Full Title: Letters to a Nobleman, on the Conduct of the War in the Middle Colonies. The Second Edition. London: Printed for J. Wilkie, No. 71, St. Paul’s Church-Yard, MDCCLXXIX. 
THE pleasure I take in complying with your wishes, will not suffer me to postpone the performance of a promise I made, when I last had the honour of conversing with your Lordship. If I remember right, it was to communicate my sentiments of the strength and practicability of the Middle Colonies where the late military operations have been carried on, — of the disposition of the people, in general, in the revolted Colonies, — and of the conduct of the late war in New Jersey and Pennsylvania. These are matters which intimately concern the public welfare, and with which your Lordship, as a senator, and the whole nation, who have expended many millions in that war, ought to be perfectly acquainted. Of these I shall therefore treat, in the order pointed out by your Lordship, without any other restraint than that which is imposed by condor and truth.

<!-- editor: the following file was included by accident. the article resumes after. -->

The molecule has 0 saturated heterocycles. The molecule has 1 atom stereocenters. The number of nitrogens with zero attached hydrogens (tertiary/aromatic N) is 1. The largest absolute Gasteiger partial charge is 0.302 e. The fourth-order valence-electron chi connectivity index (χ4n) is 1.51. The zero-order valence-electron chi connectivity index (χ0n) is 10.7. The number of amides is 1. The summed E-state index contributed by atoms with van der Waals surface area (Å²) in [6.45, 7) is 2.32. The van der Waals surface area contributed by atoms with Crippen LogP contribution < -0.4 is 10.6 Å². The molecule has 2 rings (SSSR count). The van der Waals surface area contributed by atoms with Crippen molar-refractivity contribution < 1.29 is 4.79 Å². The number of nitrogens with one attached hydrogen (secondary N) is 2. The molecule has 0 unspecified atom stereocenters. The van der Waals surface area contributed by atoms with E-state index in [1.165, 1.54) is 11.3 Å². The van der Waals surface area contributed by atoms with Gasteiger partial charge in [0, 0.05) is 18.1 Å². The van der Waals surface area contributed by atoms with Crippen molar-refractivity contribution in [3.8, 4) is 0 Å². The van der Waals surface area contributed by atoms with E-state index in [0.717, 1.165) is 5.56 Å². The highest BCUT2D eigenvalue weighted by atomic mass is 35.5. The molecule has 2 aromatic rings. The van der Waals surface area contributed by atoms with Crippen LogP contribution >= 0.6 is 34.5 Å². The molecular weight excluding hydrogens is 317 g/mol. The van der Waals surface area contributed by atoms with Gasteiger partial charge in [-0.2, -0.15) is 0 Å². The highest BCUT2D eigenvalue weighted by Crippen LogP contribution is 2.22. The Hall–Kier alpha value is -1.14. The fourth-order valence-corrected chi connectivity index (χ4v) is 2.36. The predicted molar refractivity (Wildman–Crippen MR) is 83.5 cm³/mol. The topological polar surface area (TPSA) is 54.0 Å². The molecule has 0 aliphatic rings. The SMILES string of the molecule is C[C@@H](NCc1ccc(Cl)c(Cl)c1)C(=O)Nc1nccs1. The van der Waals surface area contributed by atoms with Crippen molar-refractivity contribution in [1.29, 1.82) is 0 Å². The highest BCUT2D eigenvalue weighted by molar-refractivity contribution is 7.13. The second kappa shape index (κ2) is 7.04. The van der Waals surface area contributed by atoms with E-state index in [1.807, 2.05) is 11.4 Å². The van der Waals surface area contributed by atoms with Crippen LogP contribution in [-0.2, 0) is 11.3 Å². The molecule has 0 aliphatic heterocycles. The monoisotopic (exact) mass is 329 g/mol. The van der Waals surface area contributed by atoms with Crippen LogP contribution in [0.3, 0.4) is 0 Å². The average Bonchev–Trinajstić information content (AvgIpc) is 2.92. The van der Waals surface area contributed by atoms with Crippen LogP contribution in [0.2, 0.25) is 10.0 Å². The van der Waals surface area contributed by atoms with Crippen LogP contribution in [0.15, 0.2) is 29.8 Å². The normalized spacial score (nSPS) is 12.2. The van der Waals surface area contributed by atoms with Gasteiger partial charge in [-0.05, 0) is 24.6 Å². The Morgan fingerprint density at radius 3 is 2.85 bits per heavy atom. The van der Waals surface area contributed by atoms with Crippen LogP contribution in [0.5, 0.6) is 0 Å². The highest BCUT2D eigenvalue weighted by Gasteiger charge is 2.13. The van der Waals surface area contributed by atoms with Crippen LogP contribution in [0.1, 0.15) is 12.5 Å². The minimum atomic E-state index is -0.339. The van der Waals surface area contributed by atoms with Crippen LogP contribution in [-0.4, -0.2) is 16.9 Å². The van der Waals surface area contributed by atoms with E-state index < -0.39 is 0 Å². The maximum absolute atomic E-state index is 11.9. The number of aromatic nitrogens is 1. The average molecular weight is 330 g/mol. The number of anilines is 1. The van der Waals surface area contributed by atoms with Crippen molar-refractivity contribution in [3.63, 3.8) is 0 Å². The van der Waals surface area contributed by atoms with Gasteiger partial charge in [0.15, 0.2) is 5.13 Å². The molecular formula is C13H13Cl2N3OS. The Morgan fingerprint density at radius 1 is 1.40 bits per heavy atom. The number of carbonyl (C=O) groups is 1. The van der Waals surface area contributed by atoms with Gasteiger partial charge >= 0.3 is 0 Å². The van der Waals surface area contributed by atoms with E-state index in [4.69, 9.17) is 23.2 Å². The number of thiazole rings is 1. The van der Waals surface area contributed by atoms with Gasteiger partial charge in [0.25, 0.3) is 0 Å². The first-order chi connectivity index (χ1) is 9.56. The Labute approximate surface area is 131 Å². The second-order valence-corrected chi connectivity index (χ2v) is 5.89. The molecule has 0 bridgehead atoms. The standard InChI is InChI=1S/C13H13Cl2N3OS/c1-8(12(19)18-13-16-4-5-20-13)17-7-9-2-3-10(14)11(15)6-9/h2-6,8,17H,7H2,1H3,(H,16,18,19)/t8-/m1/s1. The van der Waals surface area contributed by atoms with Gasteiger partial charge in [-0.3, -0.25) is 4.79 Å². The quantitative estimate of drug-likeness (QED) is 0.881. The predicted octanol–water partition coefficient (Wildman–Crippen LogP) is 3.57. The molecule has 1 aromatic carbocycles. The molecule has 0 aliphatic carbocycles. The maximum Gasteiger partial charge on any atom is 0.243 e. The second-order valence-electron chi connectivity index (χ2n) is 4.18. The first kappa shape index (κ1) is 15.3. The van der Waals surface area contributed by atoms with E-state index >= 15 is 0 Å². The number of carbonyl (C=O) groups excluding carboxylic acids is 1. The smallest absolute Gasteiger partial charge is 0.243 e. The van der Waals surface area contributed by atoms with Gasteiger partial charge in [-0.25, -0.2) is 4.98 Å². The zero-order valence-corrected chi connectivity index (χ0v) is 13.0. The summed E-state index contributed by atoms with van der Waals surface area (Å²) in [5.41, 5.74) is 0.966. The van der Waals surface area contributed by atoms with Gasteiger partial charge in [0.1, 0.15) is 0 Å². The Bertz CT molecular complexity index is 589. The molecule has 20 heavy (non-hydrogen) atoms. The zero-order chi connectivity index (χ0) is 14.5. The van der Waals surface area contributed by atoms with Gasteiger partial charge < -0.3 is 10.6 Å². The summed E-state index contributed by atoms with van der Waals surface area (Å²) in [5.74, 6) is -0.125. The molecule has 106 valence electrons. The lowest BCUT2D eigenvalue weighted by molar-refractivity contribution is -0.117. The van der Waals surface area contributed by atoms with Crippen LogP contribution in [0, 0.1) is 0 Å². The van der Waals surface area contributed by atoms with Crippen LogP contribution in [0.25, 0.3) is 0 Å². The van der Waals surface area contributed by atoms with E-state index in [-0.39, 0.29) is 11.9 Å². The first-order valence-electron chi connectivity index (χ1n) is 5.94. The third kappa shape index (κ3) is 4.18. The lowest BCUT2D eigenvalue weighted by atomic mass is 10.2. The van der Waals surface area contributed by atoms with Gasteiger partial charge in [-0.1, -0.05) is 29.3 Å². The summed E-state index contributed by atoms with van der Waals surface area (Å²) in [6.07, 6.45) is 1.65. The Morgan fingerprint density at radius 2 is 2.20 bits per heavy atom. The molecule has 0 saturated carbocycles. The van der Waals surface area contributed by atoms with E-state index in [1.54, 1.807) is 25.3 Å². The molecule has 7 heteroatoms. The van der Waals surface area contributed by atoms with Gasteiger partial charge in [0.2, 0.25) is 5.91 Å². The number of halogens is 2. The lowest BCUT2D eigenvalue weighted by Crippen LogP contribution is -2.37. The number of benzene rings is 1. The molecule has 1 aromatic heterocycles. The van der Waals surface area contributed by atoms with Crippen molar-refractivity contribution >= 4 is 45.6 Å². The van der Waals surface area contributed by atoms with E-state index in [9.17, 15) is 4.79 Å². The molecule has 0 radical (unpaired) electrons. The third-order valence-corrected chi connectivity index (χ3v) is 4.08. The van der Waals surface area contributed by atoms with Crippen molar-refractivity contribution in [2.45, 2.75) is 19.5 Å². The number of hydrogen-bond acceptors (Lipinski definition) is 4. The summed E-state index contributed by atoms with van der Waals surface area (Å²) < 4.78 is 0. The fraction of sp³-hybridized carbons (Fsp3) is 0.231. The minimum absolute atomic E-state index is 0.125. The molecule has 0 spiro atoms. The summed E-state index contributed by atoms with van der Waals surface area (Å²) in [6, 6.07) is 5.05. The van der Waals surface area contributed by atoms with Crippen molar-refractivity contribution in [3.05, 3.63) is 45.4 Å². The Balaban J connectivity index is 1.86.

That part of the Middle Colonies which has been the scene of the late military operations, cannot, with the least propriety, in the military sense of the words, be called uncommonly strong, and much less impracticable. These operations have been chiefly confined between the mountains and the sea-coast southward of New York. In that part of America, the hills, when compared with those in this country, are by no means high or difficult of access. And there are few of them which do not afford an easy ascent either on one side or the other. Very unlike this country, where numerous hedges and high dykes form many bulwarks, for a time, proof even against cannon; there, neither hedges nor dykes are to be found. The fences are made of posts fixed in the ground, at ten feet distance, and in general with four or five cross rails, from nine to fifteen inches asunder. The country, which is thick settled and populous, every farmer living on his own plantation, not in villages, is interspersed with intermediate woods, and large plantations, or open fields. The wood consists of large tall trees, growing at different and considerable distances, without any underwood, and are easily scoured with cannon or musquetry [sic]. This is a true and exact state of that part of the country of New Jersey and Pennsylvania where the war has been carried on; and from this description, it may be easily determined how far it can be deemed strong or impracticable in respect to military operations.